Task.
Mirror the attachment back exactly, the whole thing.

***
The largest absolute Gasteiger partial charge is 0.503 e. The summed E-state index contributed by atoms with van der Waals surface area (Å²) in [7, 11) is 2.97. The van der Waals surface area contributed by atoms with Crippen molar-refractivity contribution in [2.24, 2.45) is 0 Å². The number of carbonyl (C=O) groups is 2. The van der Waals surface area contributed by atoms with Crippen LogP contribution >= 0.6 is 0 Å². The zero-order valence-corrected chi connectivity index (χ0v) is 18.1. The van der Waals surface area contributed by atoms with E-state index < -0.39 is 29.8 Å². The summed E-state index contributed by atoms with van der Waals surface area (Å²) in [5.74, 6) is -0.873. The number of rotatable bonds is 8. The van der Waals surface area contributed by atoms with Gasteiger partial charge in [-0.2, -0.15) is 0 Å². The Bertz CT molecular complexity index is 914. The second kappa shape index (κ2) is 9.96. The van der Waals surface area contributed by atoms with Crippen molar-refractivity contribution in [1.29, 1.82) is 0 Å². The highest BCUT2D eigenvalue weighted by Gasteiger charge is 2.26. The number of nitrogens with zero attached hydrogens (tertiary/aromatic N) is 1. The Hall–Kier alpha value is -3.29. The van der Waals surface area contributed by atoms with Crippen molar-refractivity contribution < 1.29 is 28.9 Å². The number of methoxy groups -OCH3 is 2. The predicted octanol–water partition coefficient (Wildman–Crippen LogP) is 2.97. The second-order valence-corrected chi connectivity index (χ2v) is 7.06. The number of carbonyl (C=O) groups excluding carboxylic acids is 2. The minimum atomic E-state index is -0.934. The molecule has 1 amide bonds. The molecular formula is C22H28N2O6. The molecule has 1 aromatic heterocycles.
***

The largest absolute Gasteiger partial charge is 0.503 e. The summed E-state index contributed by atoms with van der Waals surface area (Å²) in [7, 11) is 2.97. The van der Waals surface area contributed by atoms with Crippen molar-refractivity contribution in [2.24, 2.45) is 0 Å². The number of carbonyl (C=O) groups is 2. The van der Waals surface area contributed by atoms with Crippen LogP contribution >= 0.6 is 0 Å². The zero-order valence-corrected chi connectivity index (χ0v) is 18.1. The van der Waals surface area contributed by atoms with E-state index < -0.39 is 29.8 Å². The summed E-state index contributed by atoms with van der Waals surface area (Å²) in [5.74, 6) is -0.873. The number of rotatable bonds is 8. The van der Waals surface area contributed by atoms with Gasteiger partial charge in [-0.2, -0.15) is 0 Å². The Bertz CT molecular complexity index is 914. The second kappa shape index (κ2) is 9.96. The van der Waals surface area contributed by atoms with Crippen molar-refractivity contribution in [1.29, 1.82) is 0 Å². The highest BCUT2D eigenvalue weighted by Gasteiger charge is 2.26. The number of nitrogens with zero attached hydrogens (tertiary/aromatic N) is 1. The Hall–Kier alpha value is -3.29. The van der Waals surface area contributed by atoms with Crippen molar-refractivity contribution < 1.29 is 28.9 Å². The number of methoxy groups -OCH3 is 2. The predicted octanol–water partition coefficient (Wildman–Crippen LogP) is 2.97. The second-order valence-corrected chi connectivity index (χ2v) is 7.06. The number of carbonyl (C=O) groups excluding carboxylic acids is 2. The minimum atomic E-state index is -0.934. The molecule has 1 amide bonds. The molecular formula is C22H28N2O6. The molecule has 1 aromatic heterocycles.